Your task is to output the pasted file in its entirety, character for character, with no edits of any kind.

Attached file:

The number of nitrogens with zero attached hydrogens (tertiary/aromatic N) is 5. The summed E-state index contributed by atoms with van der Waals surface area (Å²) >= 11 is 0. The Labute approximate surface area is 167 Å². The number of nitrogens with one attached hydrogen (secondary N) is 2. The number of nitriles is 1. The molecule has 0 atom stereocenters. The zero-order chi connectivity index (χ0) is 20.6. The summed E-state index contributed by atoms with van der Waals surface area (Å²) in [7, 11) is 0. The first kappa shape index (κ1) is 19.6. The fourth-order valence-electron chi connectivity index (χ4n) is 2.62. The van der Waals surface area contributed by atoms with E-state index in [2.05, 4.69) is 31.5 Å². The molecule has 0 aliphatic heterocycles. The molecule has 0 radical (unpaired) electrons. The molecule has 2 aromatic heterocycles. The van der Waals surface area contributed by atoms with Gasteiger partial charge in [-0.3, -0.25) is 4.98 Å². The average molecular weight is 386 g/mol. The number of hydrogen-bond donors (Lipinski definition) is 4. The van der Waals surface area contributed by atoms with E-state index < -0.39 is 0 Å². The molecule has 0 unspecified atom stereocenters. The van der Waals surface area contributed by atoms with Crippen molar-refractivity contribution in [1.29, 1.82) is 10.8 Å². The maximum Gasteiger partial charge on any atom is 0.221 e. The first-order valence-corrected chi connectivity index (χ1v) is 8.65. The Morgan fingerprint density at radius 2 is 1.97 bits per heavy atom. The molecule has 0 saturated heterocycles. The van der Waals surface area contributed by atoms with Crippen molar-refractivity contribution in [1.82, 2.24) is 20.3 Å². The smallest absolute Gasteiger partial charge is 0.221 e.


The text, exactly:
The number of nitrogens with zero attached hydrogens (tertiary/aromatic N) is 5. The summed E-state index contributed by atoms with van der Waals surface area (Å²) >= 11 is 0. The Labute approximate surface area is 167 Å². The number of nitrogens with one attached hydrogen (secondary N) is 2. The number of nitriles is 1. The molecule has 0 atom stereocenters. The zero-order chi connectivity index (χ0) is 20.6. The summed E-state index contributed by atoms with van der Waals surface area (Å²) in [7, 11) is 0. The first kappa shape index (κ1) is 19.6. The fourth-order valence-electron chi connectivity index (χ4n) is 2.62. The van der Waals surface area contributed by atoms with E-state index in [2.05, 4.69) is 31.5 Å². The molecule has 0 aliphatic heterocycles. The molecule has 0 radical (unpaired) electrons. The molecule has 2 aromatic heterocycles. The van der Waals surface area contributed by atoms with Gasteiger partial charge in [-0.3, -0.25) is 4.98 Å². The average molecular weight is 386 g/mol. The number of hydrogen-bond donors (Lipinski definition) is 4. The van der Waals surface area contributed by atoms with E-state index < -0.39 is 0 Å². The molecule has 0 unspecified atom stereocenters. The van der Waals surface area contributed by atoms with Crippen molar-refractivity contribution in [1.29, 1.82) is 10.8 Å². The maximum Gasteiger partial charge on any atom is 0.221 e. The first-order valence-corrected chi connectivity index (χ1v) is 8.65. The Morgan fingerprint density at radius 2 is 1.97 bits per heavy atom. The molecule has 0 saturated heterocycles. The van der Waals surface area contributed by atoms with Crippen molar-refractivity contribution in [1.82, 2.24) is 20.3 Å². The smallest absolute Gasteiger partial charge is 0.221 e.